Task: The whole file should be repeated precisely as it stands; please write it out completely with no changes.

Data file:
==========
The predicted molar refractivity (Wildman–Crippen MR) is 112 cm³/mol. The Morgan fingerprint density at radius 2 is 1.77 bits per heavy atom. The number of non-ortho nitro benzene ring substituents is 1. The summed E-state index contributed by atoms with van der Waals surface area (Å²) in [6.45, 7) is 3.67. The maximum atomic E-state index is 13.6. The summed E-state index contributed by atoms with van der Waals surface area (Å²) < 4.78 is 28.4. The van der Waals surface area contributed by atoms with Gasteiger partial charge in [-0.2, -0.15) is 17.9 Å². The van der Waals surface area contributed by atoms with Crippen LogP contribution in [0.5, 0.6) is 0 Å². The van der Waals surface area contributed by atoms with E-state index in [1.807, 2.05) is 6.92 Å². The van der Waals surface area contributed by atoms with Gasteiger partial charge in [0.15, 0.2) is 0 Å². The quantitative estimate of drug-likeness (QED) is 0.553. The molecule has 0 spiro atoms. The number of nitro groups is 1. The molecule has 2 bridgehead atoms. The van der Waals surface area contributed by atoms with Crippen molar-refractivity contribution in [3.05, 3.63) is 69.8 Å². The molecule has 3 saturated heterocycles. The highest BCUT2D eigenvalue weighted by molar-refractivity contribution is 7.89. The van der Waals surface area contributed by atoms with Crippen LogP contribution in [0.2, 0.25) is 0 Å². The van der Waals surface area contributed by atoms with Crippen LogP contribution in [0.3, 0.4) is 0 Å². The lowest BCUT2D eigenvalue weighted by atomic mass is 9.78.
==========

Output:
The predicted molar refractivity (Wildman–Crippen MR) is 112 cm³/mol. The Morgan fingerprint density at radius 2 is 1.77 bits per heavy atom. The number of non-ortho nitro benzene ring substituents is 1. The summed E-state index contributed by atoms with van der Waals surface area (Å²) in [6.45, 7) is 3.67. The maximum atomic E-state index is 13.6. The summed E-state index contributed by atoms with van der Waals surface area (Å²) < 4.78 is 28.4. The van der Waals surface area contributed by atoms with Gasteiger partial charge in [-0.2, -0.15) is 17.9 Å². The van der Waals surface area contributed by atoms with Crippen LogP contribution in [0.5, 0.6) is 0 Å². The van der Waals surface area contributed by atoms with E-state index in [1.807, 2.05) is 6.92 Å². The van der Waals surface area contributed by atoms with Gasteiger partial charge in [0.15, 0.2) is 0 Å². The quantitative estimate of drug-likeness (QED) is 0.553. The molecule has 0 spiro atoms. The number of nitro groups is 1. The molecule has 2 bridgehead atoms. The van der Waals surface area contributed by atoms with Crippen molar-refractivity contribution in [3.05, 3.63) is 69.8 Å². The molecule has 3 saturated heterocycles. The highest BCUT2D eigenvalue weighted by molar-refractivity contribution is 7.89. The van der Waals surface area contributed by atoms with Crippen LogP contribution in [0.2, 0.25) is 0 Å². The van der Waals surface area contributed by atoms with Crippen LogP contribution in [0.3, 0.4) is 0 Å². The lowest BCUT2D eigenvalue weighted by atomic mass is 9.78.